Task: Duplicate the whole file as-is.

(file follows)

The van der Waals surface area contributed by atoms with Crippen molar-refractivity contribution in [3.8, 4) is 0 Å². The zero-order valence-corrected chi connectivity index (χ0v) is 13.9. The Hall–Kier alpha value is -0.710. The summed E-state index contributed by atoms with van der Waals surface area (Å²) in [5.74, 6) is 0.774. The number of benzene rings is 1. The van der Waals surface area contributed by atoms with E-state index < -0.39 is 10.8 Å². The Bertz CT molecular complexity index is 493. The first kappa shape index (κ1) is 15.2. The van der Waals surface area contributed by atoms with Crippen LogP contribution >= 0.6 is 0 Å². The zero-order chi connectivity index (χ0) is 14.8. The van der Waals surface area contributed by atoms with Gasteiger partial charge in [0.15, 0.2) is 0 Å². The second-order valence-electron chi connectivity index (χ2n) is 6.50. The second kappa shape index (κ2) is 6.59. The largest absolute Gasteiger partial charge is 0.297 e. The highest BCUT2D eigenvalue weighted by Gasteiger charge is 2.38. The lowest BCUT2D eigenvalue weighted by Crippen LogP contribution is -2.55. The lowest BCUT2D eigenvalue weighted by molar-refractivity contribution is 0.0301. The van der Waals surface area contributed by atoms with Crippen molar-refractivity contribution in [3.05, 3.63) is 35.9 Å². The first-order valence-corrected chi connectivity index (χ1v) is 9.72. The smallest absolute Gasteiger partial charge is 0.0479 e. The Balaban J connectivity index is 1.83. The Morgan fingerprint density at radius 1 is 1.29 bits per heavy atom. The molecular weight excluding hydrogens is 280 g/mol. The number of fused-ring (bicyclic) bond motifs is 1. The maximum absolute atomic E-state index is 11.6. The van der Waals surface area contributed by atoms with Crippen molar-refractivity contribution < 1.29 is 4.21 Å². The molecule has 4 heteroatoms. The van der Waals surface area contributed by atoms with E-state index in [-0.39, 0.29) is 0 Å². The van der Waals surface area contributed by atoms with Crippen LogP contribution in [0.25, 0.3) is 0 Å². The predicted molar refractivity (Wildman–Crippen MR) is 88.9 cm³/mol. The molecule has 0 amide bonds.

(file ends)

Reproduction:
The van der Waals surface area contributed by atoms with Crippen molar-refractivity contribution in [3.8, 4) is 0 Å². The zero-order valence-corrected chi connectivity index (χ0v) is 13.9. The Hall–Kier alpha value is -0.710. The summed E-state index contributed by atoms with van der Waals surface area (Å²) in [5.74, 6) is 0.774. The number of benzene rings is 1. The van der Waals surface area contributed by atoms with E-state index < -0.39 is 10.8 Å². The Bertz CT molecular complexity index is 493. The first kappa shape index (κ1) is 15.2. The van der Waals surface area contributed by atoms with Crippen LogP contribution >= 0.6 is 0 Å². The zero-order chi connectivity index (χ0) is 14.8. The van der Waals surface area contributed by atoms with Gasteiger partial charge in [0.15, 0.2) is 0 Å². The second-order valence-electron chi connectivity index (χ2n) is 6.50. The second kappa shape index (κ2) is 6.59. The largest absolute Gasteiger partial charge is 0.297 e. The highest BCUT2D eigenvalue weighted by Gasteiger charge is 2.38. The lowest BCUT2D eigenvalue weighted by Crippen LogP contribution is -2.55. The lowest BCUT2D eigenvalue weighted by molar-refractivity contribution is 0.0301. The van der Waals surface area contributed by atoms with Crippen molar-refractivity contribution in [3.05, 3.63) is 35.9 Å². The first-order valence-corrected chi connectivity index (χ1v) is 9.72. The smallest absolute Gasteiger partial charge is 0.0479 e. The Balaban J connectivity index is 1.83. The Morgan fingerprint density at radius 1 is 1.29 bits per heavy atom. The molecular weight excluding hydrogens is 280 g/mol. The number of fused-ring (bicyclic) bond motifs is 1. The maximum absolute atomic E-state index is 11.6. The van der Waals surface area contributed by atoms with Crippen molar-refractivity contribution < 1.29 is 4.21 Å². The molecule has 4 heteroatoms. The van der Waals surface area contributed by atoms with E-state index in [-0.39, 0.29) is 0 Å². The van der Waals surface area contributed by atoms with Crippen LogP contribution in [0.25, 0.3) is 0 Å². The predicted molar refractivity (Wildman–Crippen MR) is 88.9 cm³/mol. The molecule has 0 amide bonds.